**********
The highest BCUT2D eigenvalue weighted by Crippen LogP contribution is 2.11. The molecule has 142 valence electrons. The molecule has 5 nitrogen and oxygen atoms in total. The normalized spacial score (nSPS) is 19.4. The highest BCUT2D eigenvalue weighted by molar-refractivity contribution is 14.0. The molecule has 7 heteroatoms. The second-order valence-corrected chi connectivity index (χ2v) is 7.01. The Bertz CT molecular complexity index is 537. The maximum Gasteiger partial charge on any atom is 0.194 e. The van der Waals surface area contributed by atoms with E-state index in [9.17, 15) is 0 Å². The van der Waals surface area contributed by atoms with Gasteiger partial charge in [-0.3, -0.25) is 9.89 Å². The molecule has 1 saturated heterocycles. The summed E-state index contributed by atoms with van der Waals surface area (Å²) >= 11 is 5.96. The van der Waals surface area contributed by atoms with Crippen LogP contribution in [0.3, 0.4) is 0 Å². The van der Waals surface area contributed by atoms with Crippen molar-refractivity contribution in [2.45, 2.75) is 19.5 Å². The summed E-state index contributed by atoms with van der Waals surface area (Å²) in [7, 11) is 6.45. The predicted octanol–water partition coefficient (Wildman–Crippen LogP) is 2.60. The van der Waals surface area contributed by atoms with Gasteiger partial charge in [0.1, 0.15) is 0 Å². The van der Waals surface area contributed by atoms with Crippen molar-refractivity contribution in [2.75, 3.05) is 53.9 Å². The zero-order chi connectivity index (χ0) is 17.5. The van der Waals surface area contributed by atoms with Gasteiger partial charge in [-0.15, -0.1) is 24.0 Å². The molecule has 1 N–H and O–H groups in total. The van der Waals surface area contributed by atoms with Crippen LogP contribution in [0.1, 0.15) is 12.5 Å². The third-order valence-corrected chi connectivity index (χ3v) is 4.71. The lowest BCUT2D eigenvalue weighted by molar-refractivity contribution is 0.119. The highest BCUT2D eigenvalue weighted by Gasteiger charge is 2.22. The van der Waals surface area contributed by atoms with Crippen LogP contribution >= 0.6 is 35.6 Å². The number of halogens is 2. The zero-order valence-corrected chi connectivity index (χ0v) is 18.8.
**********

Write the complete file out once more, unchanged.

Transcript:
The highest BCUT2D eigenvalue weighted by Crippen LogP contribution is 2.11. The molecule has 142 valence electrons. The molecule has 5 nitrogen and oxygen atoms in total. The normalized spacial score (nSPS) is 19.4. The highest BCUT2D eigenvalue weighted by molar-refractivity contribution is 14.0. The molecule has 7 heteroatoms. The second-order valence-corrected chi connectivity index (χ2v) is 7.01. The Bertz CT molecular complexity index is 537. The maximum Gasteiger partial charge on any atom is 0.194 e. The van der Waals surface area contributed by atoms with E-state index in [9.17, 15) is 0 Å². The van der Waals surface area contributed by atoms with Gasteiger partial charge in [-0.3, -0.25) is 9.89 Å². The molecule has 1 saturated heterocycles. The summed E-state index contributed by atoms with van der Waals surface area (Å²) >= 11 is 5.96. The van der Waals surface area contributed by atoms with Crippen LogP contribution in [0.3, 0.4) is 0 Å². The van der Waals surface area contributed by atoms with Crippen molar-refractivity contribution in [2.45, 2.75) is 19.5 Å². The summed E-state index contributed by atoms with van der Waals surface area (Å²) in [7, 11) is 6.45. The predicted octanol–water partition coefficient (Wildman–Crippen LogP) is 2.60. The van der Waals surface area contributed by atoms with Gasteiger partial charge in [0.1, 0.15) is 0 Å². The van der Waals surface area contributed by atoms with Crippen molar-refractivity contribution in [2.75, 3.05) is 53.9 Å². The zero-order chi connectivity index (χ0) is 17.5. The van der Waals surface area contributed by atoms with Gasteiger partial charge in [-0.15, -0.1) is 24.0 Å². The molecule has 1 N–H and O–H groups in total. The van der Waals surface area contributed by atoms with Crippen LogP contribution in [0.1, 0.15) is 12.5 Å². The third-order valence-corrected chi connectivity index (χ3v) is 4.71. The lowest BCUT2D eigenvalue weighted by molar-refractivity contribution is 0.119. The highest BCUT2D eigenvalue weighted by Gasteiger charge is 2.22. The van der Waals surface area contributed by atoms with Crippen LogP contribution >= 0.6 is 35.6 Å². The number of halogens is 2. The zero-order valence-corrected chi connectivity index (χ0v) is 18.8.